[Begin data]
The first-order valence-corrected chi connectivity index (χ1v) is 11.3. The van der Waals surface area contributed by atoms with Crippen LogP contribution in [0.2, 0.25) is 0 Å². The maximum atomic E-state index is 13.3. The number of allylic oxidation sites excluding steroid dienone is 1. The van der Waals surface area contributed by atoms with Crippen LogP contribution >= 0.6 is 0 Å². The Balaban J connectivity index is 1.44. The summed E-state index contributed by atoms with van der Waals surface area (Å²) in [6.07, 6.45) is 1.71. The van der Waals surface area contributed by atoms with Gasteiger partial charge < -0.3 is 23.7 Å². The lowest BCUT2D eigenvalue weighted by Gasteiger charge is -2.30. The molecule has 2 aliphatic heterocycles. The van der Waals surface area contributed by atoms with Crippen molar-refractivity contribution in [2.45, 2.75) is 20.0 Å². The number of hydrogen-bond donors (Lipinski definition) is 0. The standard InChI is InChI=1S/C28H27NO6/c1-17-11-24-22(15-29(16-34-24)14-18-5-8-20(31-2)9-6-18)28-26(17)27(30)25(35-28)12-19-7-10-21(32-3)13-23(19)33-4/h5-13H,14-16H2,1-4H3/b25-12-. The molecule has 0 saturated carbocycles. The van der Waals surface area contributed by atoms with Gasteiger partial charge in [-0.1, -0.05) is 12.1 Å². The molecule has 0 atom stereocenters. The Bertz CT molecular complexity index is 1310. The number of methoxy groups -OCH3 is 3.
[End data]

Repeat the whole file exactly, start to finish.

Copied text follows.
The first-order valence-corrected chi connectivity index (χ1v) is 11.3. The van der Waals surface area contributed by atoms with Crippen LogP contribution in [0.2, 0.25) is 0 Å². The maximum atomic E-state index is 13.3. The number of allylic oxidation sites excluding steroid dienone is 1. The van der Waals surface area contributed by atoms with Crippen LogP contribution >= 0.6 is 0 Å². The Balaban J connectivity index is 1.44. The summed E-state index contributed by atoms with van der Waals surface area (Å²) in [6.07, 6.45) is 1.71. The van der Waals surface area contributed by atoms with Gasteiger partial charge < -0.3 is 23.7 Å². The lowest BCUT2D eigenvalue weighted by Gasteiger charge is -2.30. The molecule has 2 aliphatic heterocycles. The van der Waals surface area contributed by atoms with Crippen molar-refractivity contribution in [2.45, 2.75) is 20.0 Å². The number of hydrogen-bond donors (Lipinski definition) is 0. The standard InChI is InChI=1S/C28H27NO6/c1-17-11-24-22(15-29(16-34-24)14-18-5-8-20(31-2)9-6-18)28-26(17)27(30)25(35-28)12-19-7-10-21(32-3)13-23(19)33-4/h5-13H,14-16H2,1-4H3/b25-12-. The molecule has 0 saturated carbocycles. The van der Waals surface area contributed by atoms with Gasteiger partial charge in [-0.1, -0.05) is 12.1 Å². The molecule has 0 atom stereocenters. The Bertz CT molecular complexity index is 1310. The number of methoxy groups -OCH3 is 3.